“You don’t love someone because they’re perfect, you love them in spite of the fact that they’re not.”
- Jodi Picoult
It’s Valentine’s month. It’s the month of hearts, flowers, candy and cards. We get to shower the ones we love with gifts and grand displays of affection. We want them to know how much we love them.
So, what did you buy yourself?
Wait, you don’t buy yourself anything for Valentine’s Day? Why not? I think I can answer that. It’s because you don’t think of yourself as someone you love. You think about yourself as flawed, and imperfect and in constant need for improvement.
Why are we our biggest critics? Why do we autocorrect when someone gives us a compliment?
Have you ever been in this situation?
Friend: “Oh, hey [insert your name here], you look do pretty today.”
You: OMG, this old dress? I seriously dug it out of the back of my closet. Ugh, I am such a wreck.” (Smoother your dress, tuck your hair behind your ear, duck your head and walk away).
It happens all too often. Social paradigms tell us we cannot get dressed in the morning and look in the mirror and say, “Damn, I look great!” and then accept the compliments that follow throughout the day.
Why can’t we think we look great? Why aren’t we allowed to accept that another person finds us attractive and say thank you?
So, we autocorrect everything!
I call it autocorrecting because it’s your subconscious that makes you do it. Naturally, your brain wants to accept the compliment, but because you’ve have been wired to uphold societal constructs and fit into the correct mold, you automatically autocorrect.
You probably don’t even think twice about it or perhaps even realize you’re doing it.
And every time you do, you do a disservice to your empowered self that exists. You chip away a piece of that empowerment and you mold yourself tighter into that “perfect” box that doesn’t exist.
What if you accepted yourself for everything you are? Wouldn’t it be amazing to not care what others think about you and love yourself for who you are?
How do you fall in love?
How do we fall in love? There are three stages to falling in love.
In each phase, the brain produces chemical signals that alert the body and mind that love is in the air. Those chemicals are strongest in the “attraction” phase. That attraction phase is when you cannot eat or sleep or dream about anyone but the person you’re in love with.
According to BBC Science, the neuro-transmitters produced by the brain are, Dopamine, Norepinephrine and Serotonin. The chemicals are a drug to our system. We cannot get enough of them.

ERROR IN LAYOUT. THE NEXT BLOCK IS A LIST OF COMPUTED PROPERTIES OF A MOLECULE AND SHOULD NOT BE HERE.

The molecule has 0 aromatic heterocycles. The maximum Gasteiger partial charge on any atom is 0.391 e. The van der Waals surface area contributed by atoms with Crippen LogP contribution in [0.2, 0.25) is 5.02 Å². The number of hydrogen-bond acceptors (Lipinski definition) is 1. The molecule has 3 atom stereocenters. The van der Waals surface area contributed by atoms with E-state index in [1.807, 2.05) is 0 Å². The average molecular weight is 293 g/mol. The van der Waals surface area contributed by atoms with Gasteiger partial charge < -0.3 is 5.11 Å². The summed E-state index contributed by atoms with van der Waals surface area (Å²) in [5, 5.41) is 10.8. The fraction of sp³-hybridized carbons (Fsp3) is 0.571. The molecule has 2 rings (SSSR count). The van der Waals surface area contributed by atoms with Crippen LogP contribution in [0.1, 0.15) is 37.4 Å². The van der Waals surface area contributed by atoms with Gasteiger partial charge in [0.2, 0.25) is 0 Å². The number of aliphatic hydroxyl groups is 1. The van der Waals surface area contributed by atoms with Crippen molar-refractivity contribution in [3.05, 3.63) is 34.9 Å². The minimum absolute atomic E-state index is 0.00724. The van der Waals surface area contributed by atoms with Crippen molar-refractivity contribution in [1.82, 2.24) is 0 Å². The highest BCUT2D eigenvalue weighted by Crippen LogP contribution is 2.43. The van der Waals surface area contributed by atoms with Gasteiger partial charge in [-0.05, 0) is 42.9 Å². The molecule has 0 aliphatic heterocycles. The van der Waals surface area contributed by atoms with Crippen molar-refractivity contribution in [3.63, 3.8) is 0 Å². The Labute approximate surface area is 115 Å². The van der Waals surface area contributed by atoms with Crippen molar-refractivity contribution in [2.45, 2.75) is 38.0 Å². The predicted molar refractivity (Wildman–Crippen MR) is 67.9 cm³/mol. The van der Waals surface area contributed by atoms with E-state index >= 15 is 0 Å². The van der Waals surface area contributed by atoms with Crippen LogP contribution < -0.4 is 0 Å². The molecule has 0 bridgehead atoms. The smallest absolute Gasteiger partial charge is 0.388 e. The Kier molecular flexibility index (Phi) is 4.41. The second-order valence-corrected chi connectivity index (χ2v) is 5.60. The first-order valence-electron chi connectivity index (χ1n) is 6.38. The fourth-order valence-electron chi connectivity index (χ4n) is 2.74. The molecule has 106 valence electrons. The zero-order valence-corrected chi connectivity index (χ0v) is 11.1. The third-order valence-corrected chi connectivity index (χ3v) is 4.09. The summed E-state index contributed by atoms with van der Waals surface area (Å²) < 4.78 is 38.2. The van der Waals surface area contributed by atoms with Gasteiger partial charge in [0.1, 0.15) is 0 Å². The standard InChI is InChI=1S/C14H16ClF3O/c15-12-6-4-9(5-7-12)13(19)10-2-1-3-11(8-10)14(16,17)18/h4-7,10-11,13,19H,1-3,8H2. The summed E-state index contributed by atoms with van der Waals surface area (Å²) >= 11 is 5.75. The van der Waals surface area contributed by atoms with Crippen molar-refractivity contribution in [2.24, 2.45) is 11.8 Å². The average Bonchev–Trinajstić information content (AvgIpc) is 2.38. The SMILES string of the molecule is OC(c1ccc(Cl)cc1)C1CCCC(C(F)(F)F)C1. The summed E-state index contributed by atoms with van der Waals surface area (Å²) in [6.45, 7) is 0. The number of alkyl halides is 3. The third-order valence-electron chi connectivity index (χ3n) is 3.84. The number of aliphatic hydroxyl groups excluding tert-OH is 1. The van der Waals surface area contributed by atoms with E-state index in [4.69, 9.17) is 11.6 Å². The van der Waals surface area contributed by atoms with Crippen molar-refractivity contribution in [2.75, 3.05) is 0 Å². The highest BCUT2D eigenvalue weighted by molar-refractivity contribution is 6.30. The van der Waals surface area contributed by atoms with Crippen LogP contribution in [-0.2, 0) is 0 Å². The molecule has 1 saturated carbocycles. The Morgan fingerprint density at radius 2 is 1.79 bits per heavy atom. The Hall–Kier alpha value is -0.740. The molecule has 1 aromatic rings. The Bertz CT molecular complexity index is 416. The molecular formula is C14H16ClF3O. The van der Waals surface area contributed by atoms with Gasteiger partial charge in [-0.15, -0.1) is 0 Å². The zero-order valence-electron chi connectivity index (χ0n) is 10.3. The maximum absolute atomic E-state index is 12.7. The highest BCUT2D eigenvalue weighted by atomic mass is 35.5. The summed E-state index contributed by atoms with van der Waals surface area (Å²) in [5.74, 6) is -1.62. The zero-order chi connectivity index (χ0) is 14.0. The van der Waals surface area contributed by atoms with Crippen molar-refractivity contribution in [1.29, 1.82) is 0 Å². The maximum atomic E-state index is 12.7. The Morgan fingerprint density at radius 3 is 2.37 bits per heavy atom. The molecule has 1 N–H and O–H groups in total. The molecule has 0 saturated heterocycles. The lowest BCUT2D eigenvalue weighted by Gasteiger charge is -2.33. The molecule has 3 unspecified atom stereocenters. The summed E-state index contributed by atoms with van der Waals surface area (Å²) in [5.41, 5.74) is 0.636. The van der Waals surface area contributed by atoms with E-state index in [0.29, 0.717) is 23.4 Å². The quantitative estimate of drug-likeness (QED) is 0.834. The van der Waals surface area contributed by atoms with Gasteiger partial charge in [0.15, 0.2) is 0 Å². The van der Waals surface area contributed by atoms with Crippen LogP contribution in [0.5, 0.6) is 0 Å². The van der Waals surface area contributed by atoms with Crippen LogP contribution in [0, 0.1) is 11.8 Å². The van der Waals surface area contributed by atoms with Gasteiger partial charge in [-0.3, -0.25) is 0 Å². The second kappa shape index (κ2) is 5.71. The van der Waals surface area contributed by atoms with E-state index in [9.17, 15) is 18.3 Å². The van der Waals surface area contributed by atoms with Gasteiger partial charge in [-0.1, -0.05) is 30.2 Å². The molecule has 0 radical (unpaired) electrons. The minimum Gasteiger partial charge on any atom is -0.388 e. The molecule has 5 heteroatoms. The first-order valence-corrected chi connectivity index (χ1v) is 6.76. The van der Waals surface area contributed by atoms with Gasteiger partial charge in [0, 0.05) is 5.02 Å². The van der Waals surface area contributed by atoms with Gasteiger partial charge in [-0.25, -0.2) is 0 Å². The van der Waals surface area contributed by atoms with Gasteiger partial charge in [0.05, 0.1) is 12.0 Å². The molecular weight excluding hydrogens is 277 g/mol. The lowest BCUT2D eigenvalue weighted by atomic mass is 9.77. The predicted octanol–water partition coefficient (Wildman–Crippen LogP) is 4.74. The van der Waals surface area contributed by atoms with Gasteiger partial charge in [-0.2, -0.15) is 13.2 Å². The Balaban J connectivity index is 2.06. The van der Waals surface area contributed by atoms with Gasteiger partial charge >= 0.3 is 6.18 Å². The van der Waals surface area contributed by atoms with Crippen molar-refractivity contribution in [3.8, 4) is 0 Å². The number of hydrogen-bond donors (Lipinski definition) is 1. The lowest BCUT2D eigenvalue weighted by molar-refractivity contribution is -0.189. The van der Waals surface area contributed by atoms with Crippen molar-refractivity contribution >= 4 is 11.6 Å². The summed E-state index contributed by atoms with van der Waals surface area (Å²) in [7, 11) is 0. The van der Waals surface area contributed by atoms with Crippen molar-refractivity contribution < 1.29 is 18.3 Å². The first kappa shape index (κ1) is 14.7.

Unfortunately, these chemicals do not play a part in finding self-love. We aren’t addicted to ourselves.
Women, in particular, are so focused on being the caregiver to the people around us that we forget how important it is to take care of ourselves – with nourishment, relaxation and love.
How do you obtain self-love?
A high level of self-awareness is created when you begin to love yourself. And unlike diving into a relationship where lust turns to attraction so fast, it takes us so much time to even begin the steps towards self-acceptance.
Love for our self doesn’t happen overnight. It takes time and effort and focus. So where do you begin?
One of my favorite exercises to execute with women is to ask them for the first word that comes to mind when I name a body part. And I don’t just name hips, butt, stomach and legs. We dissect ears, eyes, fingers, elbows, ankles and all those parts that you don’t generally think about.
It’s an awesome exercise to perform and see the results. It gives a great idea of where you stand in self-perception – many times unconsciously and a lot of the time drill into where and when that perception was formed.
If you want to run through this activity with me, I would be happy to go through it with you. We can discover some amazing things together.
Outside of self-awareness, there are other ways to work toward self-love.
1. Date yourself. Rediscover what it is that you love to do. A lot of times we’re so caught up in life, we don’t even remember what activities we like to do any more. What lights your fire? What used to make you happy. You date your significant other to find out more about them, how about dating yourself? Take a yoga class. Make some pottery. Volunteer with animals. Rediscover the activities that make you whole again.
2. Encourage yourself. On the smallest of levels, congratulate yourself on something you have completed. What made you proud today? Keeping a journal of these activities is fun to look back on as you begin to acknowledge even bigger successes. It becomes more of a second nature to pat yourself on the back when you’ve done something good, and also, to accept the compliment given to you by someone else. It’s empowering.
3. Leave yourself love letters; or Post-It notes all over the house. I work with women to define a mantra for themselves. We dig into thoughts and feelings and decide what’s holding us back and create a mantra to lean on in rough times. It can be as simple as “I am strong”. Even if you don’t believe it when you write it down, every time you see the Post-It note and you say the words out loud 3 times. It may feel silly, but over time, it becomes more comfortable and you get one step closer to believing the words you have written.
Believing in yourself is the first step towards loving yourself. It doesn’t happen overnight, but by making yourself a priority and giving yourself just a little love and breathing room every day can go a long way towards developing that empowered you.